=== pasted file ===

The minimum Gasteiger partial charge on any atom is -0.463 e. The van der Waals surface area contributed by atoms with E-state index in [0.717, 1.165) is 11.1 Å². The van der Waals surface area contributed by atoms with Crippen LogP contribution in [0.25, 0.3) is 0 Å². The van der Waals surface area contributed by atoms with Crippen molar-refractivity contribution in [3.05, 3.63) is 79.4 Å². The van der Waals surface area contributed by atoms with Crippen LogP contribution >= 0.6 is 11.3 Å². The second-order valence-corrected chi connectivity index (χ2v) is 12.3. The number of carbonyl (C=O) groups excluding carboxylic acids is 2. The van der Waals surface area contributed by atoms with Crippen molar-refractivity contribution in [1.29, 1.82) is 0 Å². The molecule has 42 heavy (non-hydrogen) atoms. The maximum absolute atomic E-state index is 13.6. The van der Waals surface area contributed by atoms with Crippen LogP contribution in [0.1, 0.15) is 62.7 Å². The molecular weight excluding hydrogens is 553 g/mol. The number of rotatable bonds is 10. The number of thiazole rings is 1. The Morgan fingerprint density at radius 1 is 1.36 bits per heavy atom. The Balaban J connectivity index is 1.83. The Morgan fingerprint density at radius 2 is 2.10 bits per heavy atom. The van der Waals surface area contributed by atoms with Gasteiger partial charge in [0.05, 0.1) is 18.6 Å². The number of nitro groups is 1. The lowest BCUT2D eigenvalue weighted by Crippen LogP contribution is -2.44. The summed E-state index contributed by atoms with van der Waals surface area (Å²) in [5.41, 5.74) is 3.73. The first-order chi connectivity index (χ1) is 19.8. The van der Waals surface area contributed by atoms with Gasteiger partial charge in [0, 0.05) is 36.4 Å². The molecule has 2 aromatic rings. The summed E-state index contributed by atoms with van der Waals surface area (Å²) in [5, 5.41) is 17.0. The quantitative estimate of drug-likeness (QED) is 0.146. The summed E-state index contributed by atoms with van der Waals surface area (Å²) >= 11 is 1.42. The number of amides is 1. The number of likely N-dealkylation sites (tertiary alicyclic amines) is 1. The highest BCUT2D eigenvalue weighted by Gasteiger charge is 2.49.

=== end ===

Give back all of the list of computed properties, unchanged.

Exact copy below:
The minimum Gasteiger partial charge on any atom is -0.463 e. The van der Waals surface area contributed by atoms with E-state index in [0.717, 1.165) is 11.1 Å². The van der Waals surface area contributed by atoms with Crippen LogP contribution in [0.25, 0.3) is 0 Å². The van der Waals surface area contributed by atoms with Crippen molar-refractivity contribution in [3.05, 3.63) is 79.4 Å². The van der Waals surface area contributed by atoms with Crippen LogP contribution >= 0.6 is 11.3 Å². The second-order valence-corrected chi connectivity index (χ2v) is 12.3. The number of carbonyl (C=O) groups excluding carboxylic acids is 2. The van der Waals surface area contributed by atoms with Crippen molar-refractivity contribution in [1.29, 1.82) is 0 Å². The molecule has 42 heavy (non-hydrogen) atoms. The maximum absolute atomic E-state index is 13.6. The van der Waals surface area contributed by atoms with Crippen LogP contribution in [0.1, 0.15) is 62.7 Å². The molecular weight excluding hydrogens is 553 g/mol. The number of rotatable bonds is 10. The number of thiazole rings is 1. The Morgan fingerprint density at radius 1 is 1.36 bits per heavy atom. The Balaban J connectivity index is 1.83. The Morgan fingerprint density at radius 2 is 2.10 bits per heavy atom. The van der Waals surface area contributed by atoms with Gasteiger partial charge in [0.05, 0.1) is 18.6 Å². The number of nitro groups is 1. The lowest BCUT2D eigenvalue weighted by Crippen LogP contribution is -2.44. The summed E-state index contributed by atoms with van der Waals surface area (Å²) in [5.41, 5.74) is 3.73. The first-order chi connectivity index (χ1) is 19.8. The van der Waals surface area contributed by atoms with Gasteiger partial charge in [0, 0.05) is 36.4 Å². The molecule has 2 aromatic rings. The summed E-state index contributed by atoms with van der Waals surface area (Å²) in [5, 5.41) is 17.0. The quantitative estimate of drug-likeness (QED) is 0.146. The summed E-state index contributed by atoms with van der Waals surface area (Å²) >= 11 is 1.42. The number of amides is 1. The number of likely N-dealkylation sites (tertiary alicyclic amines) is 1. The highest BCUT2D eigenvalue weighted by Gasteiger charge is 2.49.